Thursday, April 19, 2012

The structure of our goals affects how we plan for the future


Lots of the things we hope to do in life—our goals—can be accomplished in many ways.  If you want to go into business for yourself, you might first train at a company that does similar work and then find a business partner, and then start your own firm.  Alternatively, you might go to school to get some additional skills.  While you are in school, you might also try to make contacts with potential business partners.  After completing school and finding a partner, you can then start your business.  The plans you create to achieve your goals are an important determinant in whether you succeed.

So, it is useful to know something about how you generate plans.

An interesting paper in the October, 2010 issue of Psychological Science by Kachina Allen, Steven Ibara, Amy Seymour, Natalia Cordova, and Matthew Botvinick looks at one influence on our plans.  They suggest that people may have very abstract plan structures that can be used to suggest how people may achieve many different kinds of goals.  Activating one of those abstract structures may make it easier to use that same structure again in the future.

One structure that people may use is a goal chain.  First you perform action A, then action B, and then action C, which allows you to achieve your goal.  The first plan I suggested above has this structure.  First you train, then you look for a business partner, finally you start your own business. 

Another structure involves carrying out independent actions at the same time in order to ultimately achieve your goal.  That is, you perform action A and action B at the same time, and then use those actions to do action C, which allows you to achieve your goal.  The example where you go to school and look for business partners at the same time and then start a company is an example of this structure.

The authors of this paper did two studies to demonstrate that people have these abstract structures for thinking about plans.  In the first, they had people read sentences that described sequences of actions.  The sequences of actions could have either of the two structures I just discussed.  For example, the sentence “John purchased a carousel ticket, gave it to the attendant, and went for a ride” has a goal chain structure.  The sentence “John sliced up some tomatoes, rinsed off some lettuce, and tossed together a salad” has the structure of doing two independent events and then putting those together to do a third.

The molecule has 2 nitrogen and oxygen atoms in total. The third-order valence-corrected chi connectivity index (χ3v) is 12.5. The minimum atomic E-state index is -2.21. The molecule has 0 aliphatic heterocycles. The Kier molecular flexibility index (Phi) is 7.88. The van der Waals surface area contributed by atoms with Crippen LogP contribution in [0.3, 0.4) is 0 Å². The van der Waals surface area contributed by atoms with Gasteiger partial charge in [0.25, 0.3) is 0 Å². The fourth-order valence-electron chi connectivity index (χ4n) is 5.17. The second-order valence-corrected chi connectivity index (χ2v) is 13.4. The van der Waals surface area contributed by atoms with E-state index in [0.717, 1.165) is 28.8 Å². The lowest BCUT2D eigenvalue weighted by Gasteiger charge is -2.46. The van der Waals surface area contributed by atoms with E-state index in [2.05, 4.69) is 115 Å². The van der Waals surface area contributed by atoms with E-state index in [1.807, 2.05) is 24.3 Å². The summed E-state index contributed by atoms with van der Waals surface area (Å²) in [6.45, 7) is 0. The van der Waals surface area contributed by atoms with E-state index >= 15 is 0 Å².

Some people saw 40 sentences (half of each type) randomly intermixed.  A second group saw the sentences blocked, so that they saw 20 sentences of one type followed by 20 sentences of the other type.  The group that read the sentences in a blocked order read and comprehended the sentences faster than the group that read them intermixed.  This result suggests that people were able to reuse the same goal structure over and over when a whole batch of sentences all used the same abstract plan structure.

Another explanation for the results of this first study is that there is something about the way we structure and comprehend language that is affecting reading speed.  That is, the sentences used to describe plans may have a similar structure in a way that benefits reading about similar plans. 

To test this possibility, the authors did a clever study.  They had people read the same kinds of sentences randomly intermixed.  Before each sentence, people saw an arrangement of three blocks.  The blocks could be arranged in a tower or an arch.  The tower is similar to a goal chain, because creating a tower requires stacking one block on a second and then putting a third on top.  The arch is similar to the independent events, because two blocks are placed on the ground and a third is placed on top of it.

If people saw a tower first, they were faster to read sentences describing a goal chain than a plan with independent events.  If people saw an arch, the plan with independent events was read faster than the goal chain.  So, the results of the first experiment were not just a reflection of the way people understand language.

This set of findings suggests that we are able to represent our plans at an abstract level that focuses just on the structure of the events in the plan.  Activating the general structure of a plan makes it easier to think about other plans with the same structure in the future.  One factor that affects how we try to achieve our goals is the general structure of the plans we have used in the past.  When evaluating a new plan, then, it is worthwhile thinking about whether there are other ways to achieve the same goal to make sure that we have not missed another plan structure that might be better-suited to the goal we are trying to achieve.

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